In July a Potrero Hill resident posted to social networking site, Nextdoor, that he regularly heard the blaring sirens of fire trucks on the neighborhood’s northern slope. He calculated there’d been six calls within six days to the 600 block of San Bruno Avenue and was concerned, given that the area had in the past few years been subjected to several fires, including one that resulted in a burnt house on the 700 block of San Bruno.
“While there has been recent activity in the Potrero neighborhood, it is imperative to evaluate this within context of activity over time,” commented Fire Department Lieutenant Jonathan Baxter. “Looking at the period of 2008 to 2017, the average number of fires per year is approximately 43. The high point was in 2012, with a total of 55, and the low was in 2015, with 33 total fires. At the current rate, we could anticipate a total of 48 by year’s end. Regarding working fires, the average number per year since 2008 is approximately eight. During this ten-year period, the high was in 2008, with 12 working fires, and the low was in 2017, with three working fires. Working fires are defined as fires requiring a full alarm assignment. At the current rate, we could anticipate a total of 10 by year’s end. These numbers are in the high-normal range for the ten-year period.”
Baxter explained that the known causes of the fires are consistent with what the Department has seen historically, and include discarded smoking materials, electrical discharge and hot embers or ash from barbecues. He encouraged the public to review fire safety guidelines, such as having multiple smoke detectors in homes, especially just outside sleeping areas, and testing the devices monthly. Other tips are placing fire extinguishers in kitchens, garages and near furnaces, not smoking in bed, and having electrical systems, chimneys and appliances inspected. He suggested that Hill residents call the Fire Department, police or emergency medical personnel to report relevant incidents.
According to Fire Department data, between June 14 and July 14 there were 36 incidents in which firefighters were called to Potrero Hill to address a situation. Of those incidents, four were characterized as false alarms, four as grass or natural vegetation fires, four as outdoor rubbish fires, one was a cooking fire, three were associated with vehicular accidents, two involved assisting an incapacitated person, two were service calls, one involved a weakened or collapsed building, one was a water issue, five were due to either an unintended smoke alarm activation or device malfunction, one dealt with a biohazard, two were rescues, one involved someone being locked inside a structure, one was a “good intent call”, another call ended up being cancelled, and yet another was due to the odor of smoke with no fire present.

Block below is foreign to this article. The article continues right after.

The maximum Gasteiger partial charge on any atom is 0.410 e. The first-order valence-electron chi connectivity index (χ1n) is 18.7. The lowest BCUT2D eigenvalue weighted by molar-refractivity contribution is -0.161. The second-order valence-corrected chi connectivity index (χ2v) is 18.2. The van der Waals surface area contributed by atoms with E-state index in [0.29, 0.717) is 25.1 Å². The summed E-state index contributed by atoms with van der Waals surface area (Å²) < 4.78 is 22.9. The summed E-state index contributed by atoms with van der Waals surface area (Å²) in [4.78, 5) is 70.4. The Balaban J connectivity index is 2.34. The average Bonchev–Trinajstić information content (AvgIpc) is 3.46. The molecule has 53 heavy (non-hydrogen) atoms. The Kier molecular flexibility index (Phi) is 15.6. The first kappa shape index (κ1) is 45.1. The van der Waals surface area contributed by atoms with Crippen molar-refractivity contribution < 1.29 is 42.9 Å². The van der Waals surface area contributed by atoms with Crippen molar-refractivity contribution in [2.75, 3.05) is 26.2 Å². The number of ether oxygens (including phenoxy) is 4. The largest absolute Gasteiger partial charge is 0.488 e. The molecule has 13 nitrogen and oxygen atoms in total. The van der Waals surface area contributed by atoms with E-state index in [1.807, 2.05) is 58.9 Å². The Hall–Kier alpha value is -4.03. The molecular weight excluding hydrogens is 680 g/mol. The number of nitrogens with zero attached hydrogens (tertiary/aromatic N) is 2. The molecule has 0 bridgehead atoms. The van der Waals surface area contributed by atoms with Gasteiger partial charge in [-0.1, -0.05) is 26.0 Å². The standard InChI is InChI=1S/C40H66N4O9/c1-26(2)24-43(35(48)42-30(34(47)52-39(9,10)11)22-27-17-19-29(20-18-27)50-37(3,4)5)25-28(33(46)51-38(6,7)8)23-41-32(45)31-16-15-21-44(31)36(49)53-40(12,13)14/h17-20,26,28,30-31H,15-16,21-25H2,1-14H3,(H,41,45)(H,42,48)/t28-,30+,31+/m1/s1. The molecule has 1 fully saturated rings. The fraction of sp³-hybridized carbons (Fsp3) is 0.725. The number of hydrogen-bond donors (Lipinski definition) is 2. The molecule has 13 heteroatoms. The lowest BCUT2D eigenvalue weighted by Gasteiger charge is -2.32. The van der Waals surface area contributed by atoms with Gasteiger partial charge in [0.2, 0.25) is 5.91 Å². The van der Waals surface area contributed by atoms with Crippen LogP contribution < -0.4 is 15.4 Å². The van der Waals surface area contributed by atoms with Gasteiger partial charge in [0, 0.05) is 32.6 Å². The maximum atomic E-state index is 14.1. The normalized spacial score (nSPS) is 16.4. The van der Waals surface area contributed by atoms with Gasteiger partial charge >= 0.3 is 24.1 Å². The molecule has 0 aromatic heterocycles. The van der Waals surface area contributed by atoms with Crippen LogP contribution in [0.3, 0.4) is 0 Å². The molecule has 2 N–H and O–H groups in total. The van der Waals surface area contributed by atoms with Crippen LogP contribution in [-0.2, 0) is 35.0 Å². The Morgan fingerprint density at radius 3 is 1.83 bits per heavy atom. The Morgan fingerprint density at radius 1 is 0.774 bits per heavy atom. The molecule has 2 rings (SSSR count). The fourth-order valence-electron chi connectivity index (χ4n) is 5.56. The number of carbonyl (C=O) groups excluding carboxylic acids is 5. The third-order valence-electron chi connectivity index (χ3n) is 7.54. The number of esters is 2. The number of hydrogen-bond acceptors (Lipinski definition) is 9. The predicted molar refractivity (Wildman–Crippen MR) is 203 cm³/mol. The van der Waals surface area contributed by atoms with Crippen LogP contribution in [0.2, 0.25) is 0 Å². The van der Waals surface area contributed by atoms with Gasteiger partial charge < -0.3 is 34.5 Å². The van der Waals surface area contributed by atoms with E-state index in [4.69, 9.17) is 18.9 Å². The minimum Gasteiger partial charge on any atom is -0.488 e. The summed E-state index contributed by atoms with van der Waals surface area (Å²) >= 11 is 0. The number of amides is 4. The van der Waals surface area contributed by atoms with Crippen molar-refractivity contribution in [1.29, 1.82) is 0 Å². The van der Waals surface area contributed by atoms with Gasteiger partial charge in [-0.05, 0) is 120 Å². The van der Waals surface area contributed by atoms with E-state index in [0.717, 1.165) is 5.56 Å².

There were no incidents during that period for the 600 or 700 blocks of San Bruno Avenue. However, a grass fire occurred on June 30 on San Bruno and 18th Street.
Calling the Fire Department to investigate a location doesn’t necessarily result in an incident being recorded. For a request to trigger an incident report there must be evidence of an occurrence, such as something burning, smoke, or hazardous material found. A call that doesn’t result in an incident report could be due to an individual cooking outdoors who subsequently left the area by the time personnel arrived, with no evidence abandoned behind.
According to Baxter, the Department’s social outreach and medical teams have increased their presence around San Bruno Avenue, assisting individuals as needed. In compliance with the Health Insurance Portability and Accountability Act of 1996, information about interactions that these teams have with people aren’t publicly available.
In July, District 9 Supervisor Hillary Ronen introduced legislation to bolster fire safety requirements in residential buildings. Under the proposal landlords who repeatedly violate Fire Department and Department of Building Inspection standards would have to update their structure’s fire suppression and alarm systems. Currently residences that were built before 2008 are exempt from sprinkler system upgrades.
“Recent fires in large apartment buildings in San Francisco have resulted in property damage, loss of housing, and in some instances, loss of life,” stated a policy analysis report from the Board of Supervisors budget and legislative analyst. “These fires have highlighted the need to re-examine the City’s fire safety policies in residential buildings. There were 252 two-alarm or greater residential fires from 2004 to 2016. Most of these fires (63 percent) were accidental, while eight percent were intentionally or deliberately set. The cause of more than one-third of these fires was not determined; electrical, open flame, and smoking materials caused most of the fires for which a cause was determined. Wood framed buildings, the most common building type in San Francisco, made up 87 percent of the fires.”
The San Francisco Fire Department’s Community Outreach Team has a “Fire and Line Safety in the Home Workshop” that’s designed for neighborhoods to reduce the fire risks of and preserve life and property. Residents can contact firefighter, Tomie Kato, tomie.kato@sfgovorg, to schedule a workshop.